All Digital at ALDI: Fast Times in Supermarket Tech

ALDI, a leader in the global grocery industry, finds itself in the crosshairs of the steady march of digital innovation. Can it transform its supply chain to succeed in a digital-first world?

ALDI, a German-based, global deep-discount grocery retailer, finds itself in the crosshairs of the steady march of digital innovation. The singular focus of the firm to-date has been to deliver “the best quality product at the lowest possible price,” and the architecture of its entire supply chain executes against this organizational objective. [1] Historically, this has translated into little-to-no-emphasis on technologizing the supply chain, opting instead for driving efficiency via an almost entirely private-label product offering with limited SKUs and long-standing supplier relationships. [2]

More recently, the ubiquity of digital solutions in everyday life have contributed to a shift in consumer preferences, e.g., the adoption of e-commerce, and a shift in the art-of-the-possible of B2C supply chains, e.g., the analysis of big data. [3] Though slower to arrive, this trend is now beginning to permeate the fabric of the global grocery industry, presaging wide-ranging impacts for all industry participants including ALDI.

The benefits of digitalization for ALDI are consistent with those observed across industries, yielding lower economic costs across the board: search, replication, transportation, tracking, and verification. [4] In an increasingly competitive global grocer marketplace, with the cross-border expansion from domestic players and the greenfield entry of tech players, ALDI runs the risk of falling behind the digitalization curve. Were ALDI to act too slowly, it would forego the associated cost savings as others achieve them and, consequently, lose the competitive pricing edge that has been critical to its expansion and profitability. [5] With 39% of consumers willing to buy groceries directly from producers, ALDI will also increasingly face pressure from emerging digital-based direct-to-consumer business models from marquee CPG names. [6, 7]

Change Is All You Need

Today, only 4% of U.S. grocery sales are generated online, but that number is expected to grow to 20% by 2025, with similar growth expected across ALDI’s global geographic footprint. [8] The growing customer preference for a click-to-receive grocery buying experience presents an inherent last-mile supply chain challenge: enhancing the capabilities of a brick-and-mortar retail business to achieve efficient and cost-effective doorstep delivery. In a first step toward meeting the need, ALDI has announced a strategic partnership with Instacart, the well-known online grocery delivery service. Beginning in late 2017, the partners will offer customers the option of ordering groceries online via the Instacart app and receiving them within the hour at a location of their choice. [9]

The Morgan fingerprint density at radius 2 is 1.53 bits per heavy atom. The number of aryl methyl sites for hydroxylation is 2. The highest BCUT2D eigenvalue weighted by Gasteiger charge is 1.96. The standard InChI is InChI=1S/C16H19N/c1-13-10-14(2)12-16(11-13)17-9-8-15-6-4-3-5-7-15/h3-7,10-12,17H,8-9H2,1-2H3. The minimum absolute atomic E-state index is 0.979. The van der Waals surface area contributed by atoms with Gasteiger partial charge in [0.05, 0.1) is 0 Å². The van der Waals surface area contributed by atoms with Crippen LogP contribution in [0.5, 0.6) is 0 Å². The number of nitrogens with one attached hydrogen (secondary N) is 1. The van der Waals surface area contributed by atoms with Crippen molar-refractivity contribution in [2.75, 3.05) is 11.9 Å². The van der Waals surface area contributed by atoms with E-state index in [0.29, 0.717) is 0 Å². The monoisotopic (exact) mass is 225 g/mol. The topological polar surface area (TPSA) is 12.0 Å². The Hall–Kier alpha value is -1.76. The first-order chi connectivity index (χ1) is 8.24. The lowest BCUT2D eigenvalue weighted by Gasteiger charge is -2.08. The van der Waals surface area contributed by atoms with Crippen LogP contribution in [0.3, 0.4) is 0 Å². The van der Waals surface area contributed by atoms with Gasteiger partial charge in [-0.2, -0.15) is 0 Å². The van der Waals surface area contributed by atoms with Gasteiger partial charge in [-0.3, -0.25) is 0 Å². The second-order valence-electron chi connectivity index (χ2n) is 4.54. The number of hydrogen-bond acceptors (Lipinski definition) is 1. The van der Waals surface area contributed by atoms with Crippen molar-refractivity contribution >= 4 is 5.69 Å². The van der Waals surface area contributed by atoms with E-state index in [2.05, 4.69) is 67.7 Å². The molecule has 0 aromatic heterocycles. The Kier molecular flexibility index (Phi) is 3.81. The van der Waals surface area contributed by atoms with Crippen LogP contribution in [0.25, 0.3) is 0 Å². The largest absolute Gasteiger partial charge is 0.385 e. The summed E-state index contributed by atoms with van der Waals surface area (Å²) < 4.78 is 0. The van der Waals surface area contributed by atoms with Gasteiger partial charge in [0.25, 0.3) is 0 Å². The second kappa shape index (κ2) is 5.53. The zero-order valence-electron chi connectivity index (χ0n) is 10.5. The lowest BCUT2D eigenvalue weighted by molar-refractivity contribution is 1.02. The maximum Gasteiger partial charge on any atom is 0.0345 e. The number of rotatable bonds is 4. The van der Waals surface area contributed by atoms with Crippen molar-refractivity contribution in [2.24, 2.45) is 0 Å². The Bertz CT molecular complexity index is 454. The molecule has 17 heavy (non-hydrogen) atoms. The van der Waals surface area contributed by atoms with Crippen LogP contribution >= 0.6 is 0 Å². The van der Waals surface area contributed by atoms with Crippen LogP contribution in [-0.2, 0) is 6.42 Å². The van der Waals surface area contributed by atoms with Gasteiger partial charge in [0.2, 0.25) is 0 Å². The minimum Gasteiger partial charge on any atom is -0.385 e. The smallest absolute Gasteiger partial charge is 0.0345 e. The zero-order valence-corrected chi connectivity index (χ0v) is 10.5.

ALDI is also beginning to make medium-term investments in the digitalization of its in-store experience. In July 2017, the company earmarked $6 billion toward the renovation and modernization of its stores globally. [10] The new stores, which may leverage shelf-stacking and floor-cleaning robots, are likely to afford ALDI with long-term cost improvement in order to reinvest behind better serving the evolving digital-first palate of the developed market consumer. [11]

What Is To Be Done?

Despite the progress the company has made downstream over the last few years, ALDI has yet to explore several opportunities for through-the-chain digital transformation that competitors are already beginning to capitalize on today. Chief among these operational improvement levers is the introduction of Internet of Things (IoT) technology into the supply chain. [12] A full IoT implementation would give ALDI visibility into the origin, location, and destination of all products at all times. This additional visibility, in turn, could become the backbone upon which the company would build an in-house online order-and-deliver solution (a la Instacart) and the supermarket of the future (a la Amazon’s Go store concept). [13]